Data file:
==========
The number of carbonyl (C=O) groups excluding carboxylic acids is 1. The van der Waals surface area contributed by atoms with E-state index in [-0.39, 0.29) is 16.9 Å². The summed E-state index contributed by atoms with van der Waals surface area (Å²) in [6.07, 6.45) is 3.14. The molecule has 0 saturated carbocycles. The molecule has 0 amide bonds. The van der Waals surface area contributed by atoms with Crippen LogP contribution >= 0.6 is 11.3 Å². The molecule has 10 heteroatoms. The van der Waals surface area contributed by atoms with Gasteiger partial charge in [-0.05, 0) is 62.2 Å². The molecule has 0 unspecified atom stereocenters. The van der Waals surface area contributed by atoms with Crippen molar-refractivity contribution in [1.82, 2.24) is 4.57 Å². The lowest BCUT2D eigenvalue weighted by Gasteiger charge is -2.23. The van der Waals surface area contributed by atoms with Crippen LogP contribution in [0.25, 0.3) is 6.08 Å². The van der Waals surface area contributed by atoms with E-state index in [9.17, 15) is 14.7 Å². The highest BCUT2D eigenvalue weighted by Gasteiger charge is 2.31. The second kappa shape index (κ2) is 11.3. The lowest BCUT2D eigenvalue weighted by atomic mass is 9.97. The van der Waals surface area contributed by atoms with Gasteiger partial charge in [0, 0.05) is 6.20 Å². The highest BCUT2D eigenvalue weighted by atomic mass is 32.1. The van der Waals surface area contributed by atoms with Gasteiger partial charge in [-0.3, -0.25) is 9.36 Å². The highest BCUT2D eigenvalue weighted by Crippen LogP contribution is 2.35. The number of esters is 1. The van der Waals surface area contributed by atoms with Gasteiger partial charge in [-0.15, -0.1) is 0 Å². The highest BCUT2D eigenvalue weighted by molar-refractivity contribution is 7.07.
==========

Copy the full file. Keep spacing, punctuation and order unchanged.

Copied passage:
The number of carbonyl (C=O) groups excluding carboxylic acids is 1. The van der Waals surface area contributed by atoms with E-state index in [-0.39, 0.29) is 16.9 Å². The summed E-state index contributed by atoms with van der Waals surface area (Å²) in [6.07, 6.45) is 3.14. The molecule has 0 saturated carbocycles. The molecule has 0 amide bonds. The van der Waals surface area contributed by atoms with Crippen LogP contribution >= 0.6 is 11.3 Å². The molecule has 10 heteroatoms. The van der Waals surface area contributed by atoms with Gasteiger partial charge in [-0.05, 0) is 62.2 Å². The molecule has 0 unspecified atom stereocenters. The van der Waals surface area contributed by atoms with Crippen molar-refractivity contribution in [1.82, 2.24) is 4.57 Å². The lowest BCUT2D eigenvalue weighted by Gasteiger charge is -2.23. The van der Waals surface area contributed by atoms with Crippen LogP contribution in [0.25, 0.3) is 6.08 Å². The van der Waals surface area contributed by atoms with E-state index in [9.17, 15) is 14.7 Å². The highest BCUT2D eigenvalue weighted by Gasteiger charge is 2.31. The second kappa shape index (κ2) is 11.3. The lowest BCUT2D eigenvalue weighted by atomic mass is 9.97. The van der Waals surface area contributed by atoms with Gasteiger partial charge in [0, 0.05) is 6.20 Å². The highest BCUT2D eigenvalue weighted by atomic mass is 32.1. The van der Waals surface area contributed by atoms with Gasteiger partial charge in [-0.3, -0.25) is 9.36 Å². The highest BCUT2D eigenvalue weighted by Crippen LogP contribution is 2.35. The number of esters is 1. The van der Waals surface area contributed by atoms with Gasteiger partial charge in [-0.15, -0.1) is 0 Å². The highest BCUT2D eigenvalue weighted by molar-refractivity contribution is 7.07.